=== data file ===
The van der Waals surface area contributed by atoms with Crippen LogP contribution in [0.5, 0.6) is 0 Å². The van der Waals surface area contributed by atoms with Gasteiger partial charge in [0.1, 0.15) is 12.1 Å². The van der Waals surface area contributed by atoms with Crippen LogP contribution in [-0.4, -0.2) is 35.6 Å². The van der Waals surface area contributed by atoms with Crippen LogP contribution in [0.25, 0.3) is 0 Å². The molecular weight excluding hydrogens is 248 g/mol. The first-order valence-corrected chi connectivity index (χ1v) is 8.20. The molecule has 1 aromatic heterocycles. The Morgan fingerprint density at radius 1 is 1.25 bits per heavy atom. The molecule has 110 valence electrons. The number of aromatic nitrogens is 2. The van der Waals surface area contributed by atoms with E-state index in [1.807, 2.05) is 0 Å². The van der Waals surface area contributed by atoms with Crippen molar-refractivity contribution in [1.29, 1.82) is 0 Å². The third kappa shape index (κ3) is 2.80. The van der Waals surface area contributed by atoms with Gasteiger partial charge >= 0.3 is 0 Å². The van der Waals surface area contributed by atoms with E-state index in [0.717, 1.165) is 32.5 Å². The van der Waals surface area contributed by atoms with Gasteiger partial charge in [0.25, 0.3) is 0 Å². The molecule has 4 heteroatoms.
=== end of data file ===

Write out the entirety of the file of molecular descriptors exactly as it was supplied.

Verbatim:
The van der Waals surface area contributed by atoms with Crippen LogP contribution in [0.5, 0.6) is 0 Å². The van der Waals surface area contributed by atoms with Gasteiger partial charge in [0.1, 0.15) is 12.1 Å². The van der Waals surface area contributed by atoms with Crippen LogP contribution in [-0.4, -0.2) is 35.6 Å². The van der Waals surface area contributed by atoms with Crippen LogP contribution in [0.25, 0.3) is 0 Å². The molecular weight excluding hydrogens is 248 g/mol. The first-order valence-corrected chi connectivity index (χ1v) is 8.20. The molecule has 1 aromatic heterocycles. The Morgan fingerprint density at radius 1 is 1.25 bits per heavy atom. The molecule has 110 valence electrons. The number of aromatic nitrogens is 2. The van der Waals surface area contributed by atoms with E-state index in [1.807, 2.05) is 0 Å². The van der Waals surface area contributed by atoms with Crippen molar-refractivity contribution in [1.29, 1.82) is 0 Å². The third kappa shape index (κ3) is 2.80. The van der Waals surface area contributed by atoms with Gasteiger partial charge >= 0.3 is 0 Å². The van der Waals surface area contributed by atoms with E-state index in [0.717, 1.165) is 32.5 Å². The van der Waals surface area contributed by atoms with Gasteiger partial charge in [0.25, 0.3) is 0 Å². The molecule has 4 heteroatoms.